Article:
Three notes on “anti”

1. Just as I had expected, when antifa suddenly hit the world of the media, it was (and still is) almost invariably heard as anTEEfa, in accordance with what I have already written about  (here, here, here and here) as the default rule (which I called a “misrule”) for stress in unfamiliar words, namely, that in words that end in a simple vowel the stress goes on the penultimatele syllab. In fact, this phenomenon was discussed on Language Log, in a post by Mark Liberman, who noted that “there’s strong pressure to apply penultimate stress to vowel-final borrowed or constructed words in English, as in ‘Tiramisu‘ or ‘Samarra‘ or ‘NATO’.” Only commenters who knew the origin of the term — an abbreviation of Antifaschisten in 70s-80s Germany — argued for an antepenultimate stress, as in German.

I should say that it isn’t only in borrowed or constructed words that this misrule (in its more general form, as I have discussed) is followed, but more generally in words that one encounters in writing before hearing them spoken; ‘awry’ is a famous example (which I first learned about in Richard Llewellyn’s 1939 novel How Green Was My Valley). In my posts I have also discussed some exceptions to the rule, to which I would like to add another: it doesn’t necessarily apply to vowel-final words of more than two syllables if the vowel is represented by y (if only one consonant stands between it and the preceding vowel); here the preference is for antepenultimate stress, by analogy with hundreds of such words in English (bravery, variety, melody etc.).

2. The antifa phenomenon, and the generally hateful counterprotests by various self-styled leftist entities to demonstrations by what they perceive as hate  groups (though Patriot Prayer, for one, hardly seems to fit the description), made me think of calling them “anti-hate hate” by analogy with what was once called “anti-missile missile” (now it’s “anti-ballistic missile”). And it reminded me of Tom Lehrer’s introduction, over 50 years ago,  to his song National Brotherhood Week, in which he said, “there are people in this world who do not love their fellow human beings, and I hate people like that.”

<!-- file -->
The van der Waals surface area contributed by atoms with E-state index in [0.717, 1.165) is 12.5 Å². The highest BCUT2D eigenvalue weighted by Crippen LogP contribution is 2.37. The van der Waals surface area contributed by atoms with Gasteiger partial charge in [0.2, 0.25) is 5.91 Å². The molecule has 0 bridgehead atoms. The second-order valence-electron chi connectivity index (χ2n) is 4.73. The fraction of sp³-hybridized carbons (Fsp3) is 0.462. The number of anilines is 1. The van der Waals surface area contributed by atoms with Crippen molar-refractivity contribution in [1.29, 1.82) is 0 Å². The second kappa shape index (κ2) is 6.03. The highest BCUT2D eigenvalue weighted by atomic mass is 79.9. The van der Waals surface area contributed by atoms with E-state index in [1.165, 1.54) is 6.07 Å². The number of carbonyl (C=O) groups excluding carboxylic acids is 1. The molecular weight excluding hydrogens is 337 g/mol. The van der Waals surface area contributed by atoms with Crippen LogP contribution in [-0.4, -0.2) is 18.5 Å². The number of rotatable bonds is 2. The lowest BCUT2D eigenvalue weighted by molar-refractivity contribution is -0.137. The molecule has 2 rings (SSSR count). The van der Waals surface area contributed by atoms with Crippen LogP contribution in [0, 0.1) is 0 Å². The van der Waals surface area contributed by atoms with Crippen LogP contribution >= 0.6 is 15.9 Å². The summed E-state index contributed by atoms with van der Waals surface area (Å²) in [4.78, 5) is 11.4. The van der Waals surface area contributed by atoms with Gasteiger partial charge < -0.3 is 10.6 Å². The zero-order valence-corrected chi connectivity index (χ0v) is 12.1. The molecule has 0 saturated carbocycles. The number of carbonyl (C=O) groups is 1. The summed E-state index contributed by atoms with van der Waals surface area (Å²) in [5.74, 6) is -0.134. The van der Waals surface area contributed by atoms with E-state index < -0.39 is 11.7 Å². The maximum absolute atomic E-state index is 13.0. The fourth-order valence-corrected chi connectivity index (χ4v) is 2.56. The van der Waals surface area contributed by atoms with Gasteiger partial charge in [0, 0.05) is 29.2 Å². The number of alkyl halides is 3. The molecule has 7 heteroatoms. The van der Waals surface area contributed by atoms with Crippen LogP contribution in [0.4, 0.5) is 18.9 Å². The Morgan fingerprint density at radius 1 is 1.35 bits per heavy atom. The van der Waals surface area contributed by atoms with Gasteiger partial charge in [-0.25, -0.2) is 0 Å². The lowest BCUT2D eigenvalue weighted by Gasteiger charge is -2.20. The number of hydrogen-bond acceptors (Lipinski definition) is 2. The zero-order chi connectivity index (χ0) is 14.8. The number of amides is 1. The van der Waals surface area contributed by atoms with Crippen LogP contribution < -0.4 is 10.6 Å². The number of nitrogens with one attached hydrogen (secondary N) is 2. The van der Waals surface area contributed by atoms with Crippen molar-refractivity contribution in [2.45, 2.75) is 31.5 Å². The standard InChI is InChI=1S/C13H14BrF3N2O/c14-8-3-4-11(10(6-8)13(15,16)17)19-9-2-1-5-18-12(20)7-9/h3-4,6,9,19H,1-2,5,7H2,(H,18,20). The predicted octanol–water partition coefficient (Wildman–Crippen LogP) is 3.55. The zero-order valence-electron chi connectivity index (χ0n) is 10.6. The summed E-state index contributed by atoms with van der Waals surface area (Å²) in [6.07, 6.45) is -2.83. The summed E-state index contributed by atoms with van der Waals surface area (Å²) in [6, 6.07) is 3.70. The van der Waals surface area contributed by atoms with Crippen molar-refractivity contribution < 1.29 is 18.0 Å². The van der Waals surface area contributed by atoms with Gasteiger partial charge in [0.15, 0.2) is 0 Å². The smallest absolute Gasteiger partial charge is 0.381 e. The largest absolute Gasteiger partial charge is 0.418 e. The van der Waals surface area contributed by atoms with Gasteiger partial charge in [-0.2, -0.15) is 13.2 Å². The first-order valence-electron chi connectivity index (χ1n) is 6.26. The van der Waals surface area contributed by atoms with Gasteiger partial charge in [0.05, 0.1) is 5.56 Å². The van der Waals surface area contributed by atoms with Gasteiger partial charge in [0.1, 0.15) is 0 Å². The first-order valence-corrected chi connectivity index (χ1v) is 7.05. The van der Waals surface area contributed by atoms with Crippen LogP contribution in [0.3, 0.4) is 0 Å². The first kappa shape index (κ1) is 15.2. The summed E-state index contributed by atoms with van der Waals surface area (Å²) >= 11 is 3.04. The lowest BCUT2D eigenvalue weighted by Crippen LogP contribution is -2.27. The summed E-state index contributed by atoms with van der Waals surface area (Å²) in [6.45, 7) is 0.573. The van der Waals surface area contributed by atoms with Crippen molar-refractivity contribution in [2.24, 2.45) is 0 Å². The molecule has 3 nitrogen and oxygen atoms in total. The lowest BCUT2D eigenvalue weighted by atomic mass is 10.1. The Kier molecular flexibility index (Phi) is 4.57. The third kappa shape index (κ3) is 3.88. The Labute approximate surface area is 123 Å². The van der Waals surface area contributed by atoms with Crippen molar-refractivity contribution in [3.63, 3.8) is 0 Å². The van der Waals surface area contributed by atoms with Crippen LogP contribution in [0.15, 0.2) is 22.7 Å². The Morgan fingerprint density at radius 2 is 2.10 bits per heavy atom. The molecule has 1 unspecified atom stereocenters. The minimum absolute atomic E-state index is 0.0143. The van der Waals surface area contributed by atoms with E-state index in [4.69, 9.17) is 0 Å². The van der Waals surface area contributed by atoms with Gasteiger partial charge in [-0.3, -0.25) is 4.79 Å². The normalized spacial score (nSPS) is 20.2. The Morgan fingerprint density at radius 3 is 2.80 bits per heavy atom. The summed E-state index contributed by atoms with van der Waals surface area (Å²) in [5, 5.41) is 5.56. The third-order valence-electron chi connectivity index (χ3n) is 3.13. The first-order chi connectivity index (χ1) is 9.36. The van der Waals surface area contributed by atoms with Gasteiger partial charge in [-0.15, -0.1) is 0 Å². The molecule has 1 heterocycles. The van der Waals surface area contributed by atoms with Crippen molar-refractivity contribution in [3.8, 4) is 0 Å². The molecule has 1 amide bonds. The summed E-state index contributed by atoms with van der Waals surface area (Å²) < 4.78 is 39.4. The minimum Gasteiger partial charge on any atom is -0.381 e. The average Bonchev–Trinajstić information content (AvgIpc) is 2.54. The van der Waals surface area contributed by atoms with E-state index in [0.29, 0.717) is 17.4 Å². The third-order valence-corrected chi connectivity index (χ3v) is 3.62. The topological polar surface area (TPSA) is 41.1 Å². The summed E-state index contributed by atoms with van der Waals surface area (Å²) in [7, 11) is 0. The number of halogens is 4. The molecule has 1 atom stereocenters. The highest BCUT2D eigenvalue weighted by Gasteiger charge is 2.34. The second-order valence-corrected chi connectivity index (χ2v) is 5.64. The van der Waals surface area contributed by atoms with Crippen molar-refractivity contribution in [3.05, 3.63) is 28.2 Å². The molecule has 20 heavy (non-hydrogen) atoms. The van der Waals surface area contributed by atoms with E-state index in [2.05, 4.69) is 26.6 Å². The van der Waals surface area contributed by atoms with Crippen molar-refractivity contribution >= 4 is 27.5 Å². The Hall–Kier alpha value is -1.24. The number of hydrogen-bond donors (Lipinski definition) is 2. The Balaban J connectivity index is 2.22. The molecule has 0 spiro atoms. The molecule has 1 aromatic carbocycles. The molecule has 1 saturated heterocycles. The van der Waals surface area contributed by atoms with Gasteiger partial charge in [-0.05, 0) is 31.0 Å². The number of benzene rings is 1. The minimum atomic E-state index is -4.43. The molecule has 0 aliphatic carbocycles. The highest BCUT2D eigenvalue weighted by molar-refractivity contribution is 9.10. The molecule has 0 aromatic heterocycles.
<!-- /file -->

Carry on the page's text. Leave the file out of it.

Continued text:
3. The correct grouping of components (if there are more than two) in compound words and phrases often presents difficulties in English. These are partially alleviated by hyphenation, but people are often negligent in using it, and it doesn’t always work. For instance: what do you call some who opposes Muslim extremists? An anti-Muslim extremist? (That is, if you use bracketing, an anti-[Muslim extremist].) But that would read the same as someone who is an extreme anti-Muslim (that is, an [anti-Muslim] extremist). And so the British writer Maajid Nawaz, who was once himself a radical Islamist but has turned into an opponent of Islamic extremism, has found himself branded an “anti-Muslim extremist” by none other than the Southern Poverty Law Center (SPLC), alongside the likes of Pamela Geller and Frank Gaffney, as recently reported in Salon.

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